Calling all idiots: Do NOT point laser pointers at aircraft flying overhead. And should the impulse prove unstoppable, maybe think harder before pointing it at a police helicopter.
Michael Brandon Smith might find that out the hard way. According to an unsealed indictment, Smith was at a home in the 'burbs when he saw a Metro St. Louis Air Support Police helicopter flying overhead.
Once he started shining his laser pointer up into the cockpit, the cops saw him too.
See, the thing about laser pointers is, it literally draws a straight line back to the asshole doing it. Pilots can switch to an infrared camera and zoom in to see, in great detail, exactly where the laser is coming from. Presumably the St. Louis helicopter did something similar and radioed local O'Fallon police, who were knocking on Smith's door by about 11 p.m.
Even though he was arrested that night -- back on May 18 -- he got pinched again by federal officials early this morning and charged with a felony.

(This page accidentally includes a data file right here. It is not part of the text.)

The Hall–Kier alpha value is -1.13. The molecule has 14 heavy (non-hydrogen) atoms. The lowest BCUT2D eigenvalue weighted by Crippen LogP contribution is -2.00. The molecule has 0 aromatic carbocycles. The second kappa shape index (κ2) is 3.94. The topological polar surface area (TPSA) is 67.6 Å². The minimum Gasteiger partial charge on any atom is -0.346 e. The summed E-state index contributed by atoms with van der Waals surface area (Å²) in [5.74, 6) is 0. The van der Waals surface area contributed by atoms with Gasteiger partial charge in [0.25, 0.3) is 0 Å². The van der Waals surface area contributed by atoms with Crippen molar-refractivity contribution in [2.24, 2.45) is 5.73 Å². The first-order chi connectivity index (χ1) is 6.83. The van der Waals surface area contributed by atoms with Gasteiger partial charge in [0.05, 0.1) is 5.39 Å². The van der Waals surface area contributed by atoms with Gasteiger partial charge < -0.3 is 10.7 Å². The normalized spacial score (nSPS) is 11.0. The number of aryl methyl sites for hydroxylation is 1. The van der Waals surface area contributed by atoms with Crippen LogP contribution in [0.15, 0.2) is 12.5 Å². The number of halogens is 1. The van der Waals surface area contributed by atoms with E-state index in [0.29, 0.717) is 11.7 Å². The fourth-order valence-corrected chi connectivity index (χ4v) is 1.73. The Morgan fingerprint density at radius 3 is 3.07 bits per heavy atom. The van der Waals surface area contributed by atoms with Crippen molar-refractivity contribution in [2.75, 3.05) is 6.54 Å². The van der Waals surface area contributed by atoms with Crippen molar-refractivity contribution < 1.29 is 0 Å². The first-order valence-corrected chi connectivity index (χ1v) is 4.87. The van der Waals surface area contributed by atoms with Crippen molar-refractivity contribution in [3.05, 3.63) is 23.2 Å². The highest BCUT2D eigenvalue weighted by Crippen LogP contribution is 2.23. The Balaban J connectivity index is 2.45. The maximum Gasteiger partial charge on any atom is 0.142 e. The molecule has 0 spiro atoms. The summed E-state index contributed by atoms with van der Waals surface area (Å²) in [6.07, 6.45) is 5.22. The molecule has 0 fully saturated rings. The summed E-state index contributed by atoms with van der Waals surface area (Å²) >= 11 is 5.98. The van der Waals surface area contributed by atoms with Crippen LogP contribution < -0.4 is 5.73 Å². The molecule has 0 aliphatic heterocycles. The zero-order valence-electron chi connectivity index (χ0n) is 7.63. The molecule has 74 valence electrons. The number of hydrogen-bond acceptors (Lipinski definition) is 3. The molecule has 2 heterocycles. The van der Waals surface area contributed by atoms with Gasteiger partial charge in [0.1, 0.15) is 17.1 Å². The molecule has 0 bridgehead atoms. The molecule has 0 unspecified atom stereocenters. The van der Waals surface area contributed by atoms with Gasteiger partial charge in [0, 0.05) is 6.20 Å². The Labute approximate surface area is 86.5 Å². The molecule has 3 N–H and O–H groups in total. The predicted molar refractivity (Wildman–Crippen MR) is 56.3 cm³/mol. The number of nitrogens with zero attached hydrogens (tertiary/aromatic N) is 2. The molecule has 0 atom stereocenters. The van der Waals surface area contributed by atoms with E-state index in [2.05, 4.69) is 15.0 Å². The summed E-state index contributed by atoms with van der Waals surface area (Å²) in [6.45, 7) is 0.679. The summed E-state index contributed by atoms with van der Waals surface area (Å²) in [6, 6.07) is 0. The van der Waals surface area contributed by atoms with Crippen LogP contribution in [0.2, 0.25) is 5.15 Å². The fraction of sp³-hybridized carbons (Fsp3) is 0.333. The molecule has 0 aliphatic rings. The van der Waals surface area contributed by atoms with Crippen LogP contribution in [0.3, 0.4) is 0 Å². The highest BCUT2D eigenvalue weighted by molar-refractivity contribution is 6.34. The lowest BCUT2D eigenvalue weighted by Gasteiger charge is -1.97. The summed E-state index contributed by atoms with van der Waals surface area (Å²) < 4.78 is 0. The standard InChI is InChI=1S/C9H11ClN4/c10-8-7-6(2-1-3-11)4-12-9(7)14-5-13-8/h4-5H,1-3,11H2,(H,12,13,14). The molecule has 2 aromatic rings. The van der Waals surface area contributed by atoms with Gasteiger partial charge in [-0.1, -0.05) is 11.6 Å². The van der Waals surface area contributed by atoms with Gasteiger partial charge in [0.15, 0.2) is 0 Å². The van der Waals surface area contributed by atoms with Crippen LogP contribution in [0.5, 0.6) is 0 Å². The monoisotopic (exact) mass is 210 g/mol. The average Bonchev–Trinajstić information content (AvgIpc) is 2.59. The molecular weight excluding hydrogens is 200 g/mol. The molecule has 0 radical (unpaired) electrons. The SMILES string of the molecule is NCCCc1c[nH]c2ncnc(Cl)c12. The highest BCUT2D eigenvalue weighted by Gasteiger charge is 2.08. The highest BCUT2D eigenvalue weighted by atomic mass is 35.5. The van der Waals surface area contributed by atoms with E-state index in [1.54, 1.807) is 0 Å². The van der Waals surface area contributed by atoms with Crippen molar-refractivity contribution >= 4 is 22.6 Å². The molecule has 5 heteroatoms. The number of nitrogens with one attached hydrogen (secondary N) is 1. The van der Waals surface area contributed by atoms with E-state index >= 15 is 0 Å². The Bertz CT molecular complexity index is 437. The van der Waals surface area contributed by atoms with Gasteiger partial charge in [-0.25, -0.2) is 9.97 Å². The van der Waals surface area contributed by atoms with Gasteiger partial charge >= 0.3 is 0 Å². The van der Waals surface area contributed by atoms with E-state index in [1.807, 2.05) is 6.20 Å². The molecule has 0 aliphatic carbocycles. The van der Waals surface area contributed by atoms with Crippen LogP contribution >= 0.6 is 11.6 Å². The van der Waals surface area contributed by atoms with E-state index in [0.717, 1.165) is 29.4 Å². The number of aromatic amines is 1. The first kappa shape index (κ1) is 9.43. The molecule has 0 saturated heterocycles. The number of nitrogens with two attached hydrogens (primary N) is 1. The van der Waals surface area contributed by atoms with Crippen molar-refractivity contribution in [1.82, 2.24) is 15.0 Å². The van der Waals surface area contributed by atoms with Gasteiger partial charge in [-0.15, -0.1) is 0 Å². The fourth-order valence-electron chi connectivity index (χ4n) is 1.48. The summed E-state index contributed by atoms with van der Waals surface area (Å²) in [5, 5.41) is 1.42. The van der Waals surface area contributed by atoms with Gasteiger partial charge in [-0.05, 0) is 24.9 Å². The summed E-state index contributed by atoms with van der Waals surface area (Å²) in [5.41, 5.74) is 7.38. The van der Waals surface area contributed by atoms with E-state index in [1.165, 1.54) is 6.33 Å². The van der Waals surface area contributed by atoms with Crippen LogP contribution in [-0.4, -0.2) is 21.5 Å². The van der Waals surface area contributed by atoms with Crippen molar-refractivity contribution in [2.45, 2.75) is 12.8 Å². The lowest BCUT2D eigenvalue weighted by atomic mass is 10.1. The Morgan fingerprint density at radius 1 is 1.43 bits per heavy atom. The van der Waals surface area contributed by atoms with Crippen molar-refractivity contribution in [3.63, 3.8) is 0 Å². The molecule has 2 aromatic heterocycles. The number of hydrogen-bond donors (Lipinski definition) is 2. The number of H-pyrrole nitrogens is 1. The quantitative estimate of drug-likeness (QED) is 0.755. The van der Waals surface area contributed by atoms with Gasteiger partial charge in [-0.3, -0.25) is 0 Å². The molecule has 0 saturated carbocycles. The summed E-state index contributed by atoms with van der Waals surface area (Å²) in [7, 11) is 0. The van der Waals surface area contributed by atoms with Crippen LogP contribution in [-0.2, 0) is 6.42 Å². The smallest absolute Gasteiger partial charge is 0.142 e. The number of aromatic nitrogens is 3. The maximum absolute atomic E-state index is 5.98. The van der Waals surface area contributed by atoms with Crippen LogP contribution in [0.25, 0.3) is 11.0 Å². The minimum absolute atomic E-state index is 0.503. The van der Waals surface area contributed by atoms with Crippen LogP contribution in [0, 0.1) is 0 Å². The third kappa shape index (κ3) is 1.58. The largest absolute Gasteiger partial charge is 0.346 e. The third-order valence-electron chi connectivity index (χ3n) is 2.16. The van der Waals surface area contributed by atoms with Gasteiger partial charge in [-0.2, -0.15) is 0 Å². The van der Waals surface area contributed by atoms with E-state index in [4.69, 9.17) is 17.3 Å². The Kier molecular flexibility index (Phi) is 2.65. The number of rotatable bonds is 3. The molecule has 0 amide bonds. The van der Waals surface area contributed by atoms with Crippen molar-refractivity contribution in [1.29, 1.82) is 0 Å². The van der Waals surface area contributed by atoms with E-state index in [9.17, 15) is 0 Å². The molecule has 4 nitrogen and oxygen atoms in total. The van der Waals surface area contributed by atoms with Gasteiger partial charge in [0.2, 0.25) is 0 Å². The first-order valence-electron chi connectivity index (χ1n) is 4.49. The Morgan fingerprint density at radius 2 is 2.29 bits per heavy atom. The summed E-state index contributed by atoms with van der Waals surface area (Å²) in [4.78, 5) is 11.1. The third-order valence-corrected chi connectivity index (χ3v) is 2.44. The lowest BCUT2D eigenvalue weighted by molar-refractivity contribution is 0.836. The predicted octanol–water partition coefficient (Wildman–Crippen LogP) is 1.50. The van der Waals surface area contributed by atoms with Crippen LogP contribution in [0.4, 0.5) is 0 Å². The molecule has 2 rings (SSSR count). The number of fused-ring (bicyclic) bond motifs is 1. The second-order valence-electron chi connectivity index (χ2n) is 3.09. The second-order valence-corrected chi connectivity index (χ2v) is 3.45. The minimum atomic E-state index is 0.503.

Call it bad luck, but three days prior to Smith's alleged lasering, the Federal Aviation Administration announced it would be going after laser pointing perps, citing an uptick in incidents from 2010 to 2011. The number of reported incidents rose from 2,836 to 3,592 (Seriously? Who owns a laser pointer anymore?).
"Shining a laser at an airplane is not a laughing matter. It's dangerous for both pilots and passengers, and we will not tolerate it," U.S. Transportation Secretary Ray LaHood said in a statement at the time. "We will pursue the toughest penalties against anyone caught putting the safety of the flying public at risk."
President Obama also made the lasering of an aircraft a federal crime in February of this year.
If Smith is found guilty, he could be facing five years in prison and fines up to $250,000 for, again, POINTING A LASER POINTER AT SOMEONE, a joke both established in and found unfunny since 1998.